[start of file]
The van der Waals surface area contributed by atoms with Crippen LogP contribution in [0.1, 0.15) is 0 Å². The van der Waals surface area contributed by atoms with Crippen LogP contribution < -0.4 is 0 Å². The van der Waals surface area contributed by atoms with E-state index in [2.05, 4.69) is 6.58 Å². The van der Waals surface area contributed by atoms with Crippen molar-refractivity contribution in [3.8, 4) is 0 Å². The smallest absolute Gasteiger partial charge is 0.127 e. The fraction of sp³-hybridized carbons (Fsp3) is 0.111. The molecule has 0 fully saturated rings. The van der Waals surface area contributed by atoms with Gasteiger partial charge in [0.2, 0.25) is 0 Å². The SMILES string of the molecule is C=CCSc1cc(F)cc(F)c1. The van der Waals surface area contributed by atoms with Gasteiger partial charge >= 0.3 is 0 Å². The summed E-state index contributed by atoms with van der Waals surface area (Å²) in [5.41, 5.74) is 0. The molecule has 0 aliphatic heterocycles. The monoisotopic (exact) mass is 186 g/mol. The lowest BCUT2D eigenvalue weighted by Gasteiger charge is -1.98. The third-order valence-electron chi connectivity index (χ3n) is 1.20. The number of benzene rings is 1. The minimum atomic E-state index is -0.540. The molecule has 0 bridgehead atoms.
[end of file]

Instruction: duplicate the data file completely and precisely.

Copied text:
The van der Waals surface area contributed by atoms with Crippen LogP contribution in [0.1, 0.15) is 0 Å². The van der Waals surface area contributed by atoms with Crippen LogP contribution < -0.4 is 0 Å². The van der Waals surface area contributed by atoms with E-state index in [2.05, 4.69) is 6.58 Å². The van der Waals surface area contributed by atoms with Crippen molar-refractivity contribution in [3.8, 4) is 0 Å². The smallest absolute Gasteiger partial charge is 0.127 e. The fraction of sp³-hybridized carbons (Fsp3) is 0.111. The molecule has 0 fully saturated rings. The van der Waals surface area contributed by atoms with Gasteiger partial charge in [0.2, 0.25) is 0 Å². The SMILES string of the molecule is C=CCSc1cc(F)cc(F)c1. The van der Waals surface area contributed by atoms with Gasteiger partial charge >= 0.3 is 0 Å². The summed E-state index contributed by atoms with van der Waals surface area (Å²) in [5.41, 5.74) is 0. The molecule has 0 aliphatic heterocycles. The monoisotopic (exact) mass is 186 g/mol. The lowest BCUT2D eigenvalue weighted by Gasteiger charge is -1.98. The third-order valence-electron chi connectivity index (χ3n) is 1.20. The number of benzene rings is 1. The minimum atomic E-state index is -0.540. The molecule has 0 bridgehead atoms.